We knew that a vibrant ecosystem of third parties would be critical for achieving broad adoption of Eclipse. But business partners were initially reluctant to invest in our (as yet unproven) platform. So in November 2001, we decided to adopt the open source licensing and operating model for this technology to increase exposure and accelerate adoption. IBM, along with eight other organizations, established the Eclipse consortium and eclipse.org. Initial members included (then-partners) Rational Software and TogetherSoft, as well as competitors WebGain and Borland. Membership in the consortium required only a bona fide (but non-enforced) commitment to Eclipse to use it internally, to promote it, and to ship a product based on it.
The consortium's operating principles assumed that the open source community would control the code and the commercial consortium would drive "marketing" and commercial relations. This was a new and interesting application of the open source model. It was still based on an open, free platform, but that base would be complemented by commercial companies encouraged to create for-profit tools built on top of it. Most of the committers and contributors to Eclipse came from a short list of the commercial vendors, with IBM being the largest contributor of both content and financial and staff resources.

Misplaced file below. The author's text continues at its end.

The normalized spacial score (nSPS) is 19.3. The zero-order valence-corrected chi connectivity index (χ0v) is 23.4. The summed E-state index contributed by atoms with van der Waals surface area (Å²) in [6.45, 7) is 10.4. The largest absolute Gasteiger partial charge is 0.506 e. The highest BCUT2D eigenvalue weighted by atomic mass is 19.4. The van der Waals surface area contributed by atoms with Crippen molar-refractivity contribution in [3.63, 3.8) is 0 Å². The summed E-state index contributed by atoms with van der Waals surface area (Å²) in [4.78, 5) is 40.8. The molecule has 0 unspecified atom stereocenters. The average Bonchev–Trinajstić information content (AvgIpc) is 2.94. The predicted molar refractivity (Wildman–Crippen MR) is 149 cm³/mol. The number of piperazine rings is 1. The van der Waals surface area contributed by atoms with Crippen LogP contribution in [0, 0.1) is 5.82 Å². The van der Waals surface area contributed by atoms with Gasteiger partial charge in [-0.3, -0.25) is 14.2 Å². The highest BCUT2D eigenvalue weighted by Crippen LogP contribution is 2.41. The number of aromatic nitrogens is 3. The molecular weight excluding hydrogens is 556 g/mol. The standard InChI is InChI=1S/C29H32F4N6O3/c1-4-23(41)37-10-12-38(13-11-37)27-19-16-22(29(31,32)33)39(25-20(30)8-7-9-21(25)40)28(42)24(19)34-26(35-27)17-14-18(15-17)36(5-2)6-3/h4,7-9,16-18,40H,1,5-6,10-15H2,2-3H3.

But is it really open?
By 2003, the first major releases of Eclipse were well-received and were getting strong adoption by developers. But industry analysts told us that the marketplace perceived Eclipse as an IBM-controlled effort. Users were confused about what Eclipse really was. This perception left major vendors reluctant to make a strategic commitment to Eclipse while it was under IBM control. If we wanted to see more serious commitment from other vendors, Eclipse had to be perceived as more independent -- more decoupled from IBM.
So we began talking to others about how a more independent concern could take control of Eclipse so as to eliminate this perception. Working with these companies, we helped formulate and create the Eclipse Foundation. We then announced the new foundation, just in time for EclipseCon 2004, as a not-for-profit organization with its own independent, paid professional staff, supported by dues from member companies.
Results to date
The move has been a success. The new and independent Eclipse Foundation shipped Eclipse 3.0, and soon afterwards, Eclipse 3.1; both were received with even higher degrees of interest and adoption rates than the prior version. Soon afterwards, Eclipse 3.1 was released to resounding interest. We've seen dramatic growth in membership at all levels, and a deeper commitment by all independent tools vendors and most platform vendors. The Eclipse Foundation and its members made a number of announcements at EclipseCon 2005, including the emergence of powerful Eclipse projects such as Rich Client Platform, Web Tools Platform, Data Tools Platform, Business Intelligence Reporting Tool, and a dramatically reduced level of fragmentation in our efforts.